As one of the most-anticipated new releases for the PS4 this year, many have already celebrated the release of Bloodborne in the best way they know – scouring the decrepit world of Yharnam for all of its secrets (and horrifying discoveries), while taking death head-on and (not often) coming out the other side.
Bloodborne is the latest twisted, dark, but hauntingly-beautiful creation by From Software, most famously known for their esteemed Souls series. As a spiritual successor to From Software’s previous titles – Demon’s Souls, Dark Souls, and Dark Souls II – it’s clear that while Bloodborne shares much DNA in common with the previous Souls games in everything but name alone, the game also changes things up in pretty drastic ways.
The previous titles in the Souls titles required a special kind of patience – filled with labyrinthine routes, plentiful secrets, and of course, creatures that are just waiting to pummel you around every corner. Bloodborne continues the Souls tradition of being unrelenting and often punishing. But there’s a method to the madness of the Souls series that fans can attest to: the games also happen to be extremely addictive and rewarding.
It doesn’t hurt that these games also feature one of the most unique online communal experiences that can be incredibly helpful and collaborative, or punishing of the worst kind: depending on how you play, of course.
For those that have braved the previous Souls titles, Bloodborne should be more or less a familiar experience, aside from some notable changes to the core mechanics and gameplay. But, for the rest of us (including me) that are diving into the brainchild of director Hidetaka Miyazaki for the first time, how should you approach a title that revels in how miserable it will make you? When most players talk of Bloodborne and throw casual references to Demon’s Souls and Dark Souls left and right, is From Software’s latest impenetrable to new players?
The answer is, not at all: take it from me, someone that has yet to touch any of the previous Souls games.
Though most may be coming to Bloodborne as veterans of the previous Souls series, surely an equal number of players will be coming to From Software’s latest title with interest in seeing these games for the first time, as I did back when Bloodborne was revealed for the first time at E3 2014. For those jumping into this particularly challenging series for the first time, don’t fret: the Souls games have a reputation of being challenging, but here is a guide to get you going and what to expect from Bloodborne: let’s get started.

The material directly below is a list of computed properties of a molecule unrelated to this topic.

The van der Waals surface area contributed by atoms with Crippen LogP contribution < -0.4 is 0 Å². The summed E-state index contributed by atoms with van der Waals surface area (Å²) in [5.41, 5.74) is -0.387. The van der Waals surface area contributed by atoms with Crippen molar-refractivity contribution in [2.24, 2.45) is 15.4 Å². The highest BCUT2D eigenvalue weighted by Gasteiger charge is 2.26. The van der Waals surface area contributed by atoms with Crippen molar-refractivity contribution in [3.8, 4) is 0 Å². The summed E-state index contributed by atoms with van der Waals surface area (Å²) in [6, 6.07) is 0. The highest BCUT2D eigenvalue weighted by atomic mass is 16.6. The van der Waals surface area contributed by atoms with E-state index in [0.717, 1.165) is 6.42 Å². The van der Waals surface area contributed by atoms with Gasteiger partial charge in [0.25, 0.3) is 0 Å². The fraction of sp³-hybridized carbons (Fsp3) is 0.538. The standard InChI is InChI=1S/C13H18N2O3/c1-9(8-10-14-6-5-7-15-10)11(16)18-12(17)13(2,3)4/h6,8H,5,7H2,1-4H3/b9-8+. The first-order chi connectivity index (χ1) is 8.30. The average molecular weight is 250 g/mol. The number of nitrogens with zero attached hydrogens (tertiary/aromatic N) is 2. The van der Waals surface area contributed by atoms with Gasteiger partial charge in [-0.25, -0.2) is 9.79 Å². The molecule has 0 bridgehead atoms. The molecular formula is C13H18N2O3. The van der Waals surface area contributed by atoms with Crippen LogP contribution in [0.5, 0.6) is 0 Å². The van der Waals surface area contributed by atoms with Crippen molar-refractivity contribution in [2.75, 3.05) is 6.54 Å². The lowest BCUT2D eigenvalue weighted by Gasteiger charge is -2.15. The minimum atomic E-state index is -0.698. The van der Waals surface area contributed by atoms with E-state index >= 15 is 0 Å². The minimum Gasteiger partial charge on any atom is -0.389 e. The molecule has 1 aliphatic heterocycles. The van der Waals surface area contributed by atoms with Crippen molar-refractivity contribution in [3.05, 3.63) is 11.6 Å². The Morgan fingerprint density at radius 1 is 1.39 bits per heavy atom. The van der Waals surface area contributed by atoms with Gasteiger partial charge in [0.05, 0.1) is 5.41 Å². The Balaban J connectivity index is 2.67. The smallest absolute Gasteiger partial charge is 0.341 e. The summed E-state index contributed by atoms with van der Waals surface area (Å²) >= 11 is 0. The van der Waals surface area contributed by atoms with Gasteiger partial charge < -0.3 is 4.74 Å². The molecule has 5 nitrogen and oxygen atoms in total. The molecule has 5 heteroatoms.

Be Prepared to Die – A Lot. But, Be Prepared to Learn from It
As its title implies, Bloodborne is well…bloody. Death is the name of the game in Bloodborne, both to you and your enemies: as such, be prepared to die, a lot.
Death is thrown around casually by most Souls players, and for good reason: even the most basic of Bloodborne‘s enemies are capable of offing players in just one or two hits, leading to many moments of defeat and humiliation by even the most minuscule enemies that Bloodborne has to offer. That being said, don’t give up – Bloodborne is going to kill you a lot, but it’s always in the interest of teaching you how to play.
Don’t think of death as punishment in Bloodborne – instead, think of it as a learning experience. 90% of the time, your death is going to be the result of a mistake – not dodging an enemy’s attack correctly, using the wrong type of attack on your part, being in the wrong part of the environment by precariously being close to a ledge or fatal drop.
Aside from a few instances of the game working against you in rare occasions (wonky camera angles or getting stuck on objects), death is the primary way that Bloodborne teaches players how to play by its particular rules: as long as you’re willing to learn from that, making progress and succeeding will come with practice and careful observation.
As I spent well over 5-6 hours in the game’s first area alone, making my way carefully through the opening hours of Central Yharnam and learning how each of the enemies attacked and moved, the game’s beginning was easily the most brutal in my playtime with the game so far (about 10-15 hours in, after defeating several bosses).
It’s probably comical at this point how many times I died in the beginning, but like any stern teacher or difficult instructor, Bloodborne‘s death-dealing is in the interest of teaching players how to get better. With practice and careful observation, I learned enemy attack patterns and grew – after probably dying several dozen times in the game’s opening segments, I’ve now only died a handful of times as I’ve progressed into later sections of the game, and it’s been an exceptional feeling of progress and growth.
Yes, you will die a lot in Bloodborne, but don’t take it to heart – you will get better and die less with a little patience and perseverance.
Secrets are Always Waiting for You – Go and Find Them